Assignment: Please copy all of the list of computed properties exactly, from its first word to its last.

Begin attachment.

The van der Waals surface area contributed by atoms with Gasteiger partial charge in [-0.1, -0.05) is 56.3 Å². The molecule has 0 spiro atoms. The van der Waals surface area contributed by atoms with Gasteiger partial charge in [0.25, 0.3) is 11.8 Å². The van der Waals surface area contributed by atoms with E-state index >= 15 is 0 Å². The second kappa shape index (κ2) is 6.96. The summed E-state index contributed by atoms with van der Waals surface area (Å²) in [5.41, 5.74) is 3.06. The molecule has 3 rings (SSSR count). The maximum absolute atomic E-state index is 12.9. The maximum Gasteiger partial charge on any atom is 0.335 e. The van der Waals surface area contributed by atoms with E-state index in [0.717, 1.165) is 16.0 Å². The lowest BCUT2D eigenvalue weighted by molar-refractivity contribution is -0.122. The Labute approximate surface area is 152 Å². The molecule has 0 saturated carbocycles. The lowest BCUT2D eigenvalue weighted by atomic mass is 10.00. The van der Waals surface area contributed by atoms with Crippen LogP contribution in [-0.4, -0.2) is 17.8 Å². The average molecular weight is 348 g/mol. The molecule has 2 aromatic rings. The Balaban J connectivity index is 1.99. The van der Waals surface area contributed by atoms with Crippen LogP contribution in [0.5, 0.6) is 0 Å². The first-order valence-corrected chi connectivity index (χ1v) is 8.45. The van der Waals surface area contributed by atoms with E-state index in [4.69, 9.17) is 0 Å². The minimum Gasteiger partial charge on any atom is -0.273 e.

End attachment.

The van der Waals surface area contributed by atoms with Gasteiger partial charge in [-0.1, -0.05) is 56.3 Å². The molecule has 0 spiro atoms. The van der Waals surface area contributed by atoms with Gasteiger partial charge in [0.25, 0.3) is 11.8 Å². The van der Waals surface area contributed by atoms with E-state index >= 15 is 0 Å². The second kappa shape index (κ2) is 6.96. The summed E-state index contributed by atoms with van der Waals surface area (Å²) in [5.41, 5.74) is 3.06. The molecule has 3 rings (SSSR count). The maximum absolute atomic E-state index is 12.9. The maximum Gasteiger partial charge on any atom is 0.335 e. The van der Waals surface area contributed by atoms with E-state index in [0.717, 1.165) is 16.0 Å². The lowest BCUT2D eigenvalue weighted by molar-refractivity contribution is -0.122. The Labute approximate surface area is 152 Å². The molecule has 0 saturated carbocycles. The lowest BCUT2D eigenvalue weighted by atomic mass is 10.00. The van der Waals surface area contributed by atoms with Crippen LogP contribution in [-0.4, -0.2) is 17.8 Å². The average molecular weight is 348 g/mol. The molecule has 2 aromatic rings. The Balaban J connectivity index is 1.99. The van der Waals surface area contributed by atoms with Crippen LogP contribution in [0.5, 0.6) is 0 Å². The first-order valence-corrected chi connectivity index (χ1v) is 8.45. The van der Waals surface area contributed by atoms with E-state index in [4.69, 9.17) is 0 Å². The minimum Gasteiger partial charge on any atom is -0.273 e.